If you are looking to deepen your understanding of the theology of adoption, start with the six hour-length lectures below. All six of these excellent lectures were given at Southern Baptist Theological Seminary for the October 4-5, 2012 Together for Adoption Conference for Pastors & Orphan Care and Adoption Ministry Leaders. Whether you are a lay person, ministry leader, or pastor, you will benefit significantly from these lectures. So, even if you are not a pastor, give these a listen, and while you’re at it, pass them on to your pastor(s) as well.
Theology of Adoption 101 by Dr. David B. Garner (Associate Professor of Systematic Theology at Westminster Theological Seminary):
Description: Dutch theologian Geerhardus Vos described eschatology as the “mother of theology.” In exploring the unfolding pages of biblical revelation, we discover that at the heart of the Father’s consummate plans for history was the bestowal of a glorified inheritance to his sons and daughters. With an analysis of the content of biblical revelation as a whole, this session will unpack the glorious contours of adoption in view of the unfolded eternal plan of the Creator/Father. The practical and pastoral implications of this realization are as sweet as they are stunning.
Description: Biblical theology has led the way in the current renewal of interest in theological adoption. As Scripture centers on the person and work of Jesus Christ, it ought not surprise us that the theology of adoption is comprehensively Christ-centered. Speaking biblically about adoption then drives us to the astounding interface between Christ’s eternal and incarnate Sonship, and how as the resurrected Son of God he attains for us the full-orbed splendor of being God’s children.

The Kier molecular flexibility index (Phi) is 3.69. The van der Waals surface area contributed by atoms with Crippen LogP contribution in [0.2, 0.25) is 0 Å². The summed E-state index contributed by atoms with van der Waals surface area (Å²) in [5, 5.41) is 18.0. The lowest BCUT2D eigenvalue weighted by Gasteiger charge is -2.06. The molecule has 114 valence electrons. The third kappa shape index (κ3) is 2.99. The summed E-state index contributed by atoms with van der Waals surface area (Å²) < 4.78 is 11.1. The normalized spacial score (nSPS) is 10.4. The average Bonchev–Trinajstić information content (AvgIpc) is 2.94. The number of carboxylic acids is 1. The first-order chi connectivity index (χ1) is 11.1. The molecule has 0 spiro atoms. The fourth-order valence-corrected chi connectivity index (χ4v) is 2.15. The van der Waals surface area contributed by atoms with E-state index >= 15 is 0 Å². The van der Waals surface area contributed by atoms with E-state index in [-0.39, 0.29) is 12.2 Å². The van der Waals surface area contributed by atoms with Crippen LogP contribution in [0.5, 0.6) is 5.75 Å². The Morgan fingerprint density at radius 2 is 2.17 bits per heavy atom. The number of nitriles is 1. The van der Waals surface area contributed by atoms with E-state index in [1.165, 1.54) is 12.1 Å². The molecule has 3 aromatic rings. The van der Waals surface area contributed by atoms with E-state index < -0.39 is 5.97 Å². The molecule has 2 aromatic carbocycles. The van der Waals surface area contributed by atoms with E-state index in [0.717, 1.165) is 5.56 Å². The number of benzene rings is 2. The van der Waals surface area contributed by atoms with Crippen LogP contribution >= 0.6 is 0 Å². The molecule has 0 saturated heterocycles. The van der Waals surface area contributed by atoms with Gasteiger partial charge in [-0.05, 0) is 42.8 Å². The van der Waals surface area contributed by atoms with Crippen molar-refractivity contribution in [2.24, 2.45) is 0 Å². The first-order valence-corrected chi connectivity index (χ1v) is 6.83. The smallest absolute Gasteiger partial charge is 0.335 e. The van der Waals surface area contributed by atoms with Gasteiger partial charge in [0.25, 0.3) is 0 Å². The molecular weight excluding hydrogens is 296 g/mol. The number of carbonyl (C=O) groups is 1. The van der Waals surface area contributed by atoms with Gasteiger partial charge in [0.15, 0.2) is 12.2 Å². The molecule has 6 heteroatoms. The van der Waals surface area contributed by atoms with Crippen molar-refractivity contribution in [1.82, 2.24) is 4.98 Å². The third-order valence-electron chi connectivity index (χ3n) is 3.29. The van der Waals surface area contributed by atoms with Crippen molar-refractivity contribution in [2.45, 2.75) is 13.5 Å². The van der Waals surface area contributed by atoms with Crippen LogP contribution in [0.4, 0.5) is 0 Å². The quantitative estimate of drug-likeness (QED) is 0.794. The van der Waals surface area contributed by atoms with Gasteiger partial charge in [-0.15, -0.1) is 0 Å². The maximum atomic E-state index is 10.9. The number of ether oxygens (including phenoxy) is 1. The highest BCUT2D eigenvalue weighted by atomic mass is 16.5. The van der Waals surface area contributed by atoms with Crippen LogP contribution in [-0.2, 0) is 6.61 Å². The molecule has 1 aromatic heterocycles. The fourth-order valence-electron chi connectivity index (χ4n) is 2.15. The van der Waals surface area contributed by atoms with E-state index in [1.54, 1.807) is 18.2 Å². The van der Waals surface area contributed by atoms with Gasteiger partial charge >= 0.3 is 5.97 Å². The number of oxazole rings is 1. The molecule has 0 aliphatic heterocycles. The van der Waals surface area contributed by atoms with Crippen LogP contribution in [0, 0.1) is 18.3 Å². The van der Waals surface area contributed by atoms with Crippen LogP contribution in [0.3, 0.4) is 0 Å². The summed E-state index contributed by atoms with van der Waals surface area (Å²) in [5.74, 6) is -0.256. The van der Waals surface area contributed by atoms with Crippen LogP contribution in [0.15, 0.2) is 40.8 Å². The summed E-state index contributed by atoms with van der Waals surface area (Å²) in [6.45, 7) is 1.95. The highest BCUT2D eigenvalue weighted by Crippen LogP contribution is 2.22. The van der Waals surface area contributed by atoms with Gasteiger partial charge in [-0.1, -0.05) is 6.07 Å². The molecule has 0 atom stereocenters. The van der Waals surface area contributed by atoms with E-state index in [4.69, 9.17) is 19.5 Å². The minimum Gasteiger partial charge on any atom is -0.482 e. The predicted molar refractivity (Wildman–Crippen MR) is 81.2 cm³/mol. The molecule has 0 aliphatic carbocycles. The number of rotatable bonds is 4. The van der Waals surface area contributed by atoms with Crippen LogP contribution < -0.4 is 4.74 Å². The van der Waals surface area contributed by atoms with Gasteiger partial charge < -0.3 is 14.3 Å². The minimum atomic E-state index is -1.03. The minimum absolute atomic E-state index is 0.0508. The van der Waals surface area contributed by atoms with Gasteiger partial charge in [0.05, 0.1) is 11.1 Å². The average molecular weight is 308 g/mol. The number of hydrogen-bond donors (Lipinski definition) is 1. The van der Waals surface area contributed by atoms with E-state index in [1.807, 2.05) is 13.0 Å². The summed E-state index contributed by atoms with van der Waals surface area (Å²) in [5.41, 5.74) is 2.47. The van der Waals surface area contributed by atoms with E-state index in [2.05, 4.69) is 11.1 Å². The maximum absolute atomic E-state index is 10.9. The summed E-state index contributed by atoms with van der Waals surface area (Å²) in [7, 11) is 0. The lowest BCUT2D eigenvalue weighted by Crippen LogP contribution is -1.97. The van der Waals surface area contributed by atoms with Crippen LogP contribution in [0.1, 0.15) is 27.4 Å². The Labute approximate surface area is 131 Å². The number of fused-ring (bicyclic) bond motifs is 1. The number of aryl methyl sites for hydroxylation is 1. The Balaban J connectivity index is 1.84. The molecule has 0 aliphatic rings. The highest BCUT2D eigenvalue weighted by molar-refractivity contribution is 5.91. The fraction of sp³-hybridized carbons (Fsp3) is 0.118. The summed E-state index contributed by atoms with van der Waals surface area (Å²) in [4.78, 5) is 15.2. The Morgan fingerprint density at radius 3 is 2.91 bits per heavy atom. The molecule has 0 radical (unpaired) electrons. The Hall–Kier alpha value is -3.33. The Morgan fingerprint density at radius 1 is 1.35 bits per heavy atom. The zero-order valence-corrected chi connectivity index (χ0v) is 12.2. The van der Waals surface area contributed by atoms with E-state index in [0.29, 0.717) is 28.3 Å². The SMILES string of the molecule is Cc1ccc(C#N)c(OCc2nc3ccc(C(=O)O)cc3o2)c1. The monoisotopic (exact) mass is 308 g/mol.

Description: The Christian’s union with the Son of God by the Holy Spirit is vital, making the gospel exhaustively familial. In a world where false religions recoil at the notion of such intimacy with their god(s), this dynamic character of biblical salvation bears critically upon our blessed sonship identity in Christ and upon the familial tasks of missions, evangelism, preaching, and Bible translation. This session will engage the familial contours of the gospel in Jesus Christ the Son of God with an eye to the call of worldwide disciple making.
Theology of Adoption 102 by Dr. Tim J. R. Trumper (Ph.D., University of Edinburgh):
*Download the PDF version of the handout Dr. Trumper used for his three breakout sessions.
Description: Not for the first time in church history, the endeavor is under way to recover the doctrine of adoption. Whereas previous attempts ended up faltering, in part for want of awareness of the extent of the neglect of adoption, the current interest in its recovery already has the benefit of a detailed understanding of its theological history. This has been gleaned from the creeds, confessions, and writings of the church, and brings to light some fascinating trends and facts. These not only demonstrate the reality of the neglect of adoption, they go some way to explain it, and point in the process to the significance benefits accruing to the faith and practice of the church from the recovery of adoption.
Description: While the biblical teaching on adoption is inherently important, it is also strategically so. Stated alternatively, the recovery of adoption not only promises the filling of a lacuna in the field of theology, it offers to break the impasse of a number of present day debates. The session explains this in regard to one major example, namely the debate over the new perspective on Paul, and demonstrates in particular how a biblically sensitive understanding of adoption can mediate effectively the recent exchange between Dr. John Piper and Prof. N. T. Wright. In making the case, Dr. Trumper builds on his own interaction with the new perspective on Paul dating back to 2002, utilizing in the process insights by Prof. Kevin Vanhoozer from the 2010 Wheaton Theology Conference.
Description: Working from a summary of the salient biblical features of adoption—chiefly Paul’s exclusive, metaphorical, Trinitarian, redemptive-historical, and eschatological use of huiothesia—attention is given to the rich array of its spiritual and practical applications. Many of these spiritual applications are not new, having been worked out in the sixteenth-century by John Calvin, the theologian par excellence of adoption. Nevertheless, fresh expression is given to them in light of the present, to which are added up-to-date practical applications for personal, communal, and pastoral use today.
See the full listing of T4A conference audio. We will continue to add audio every week.
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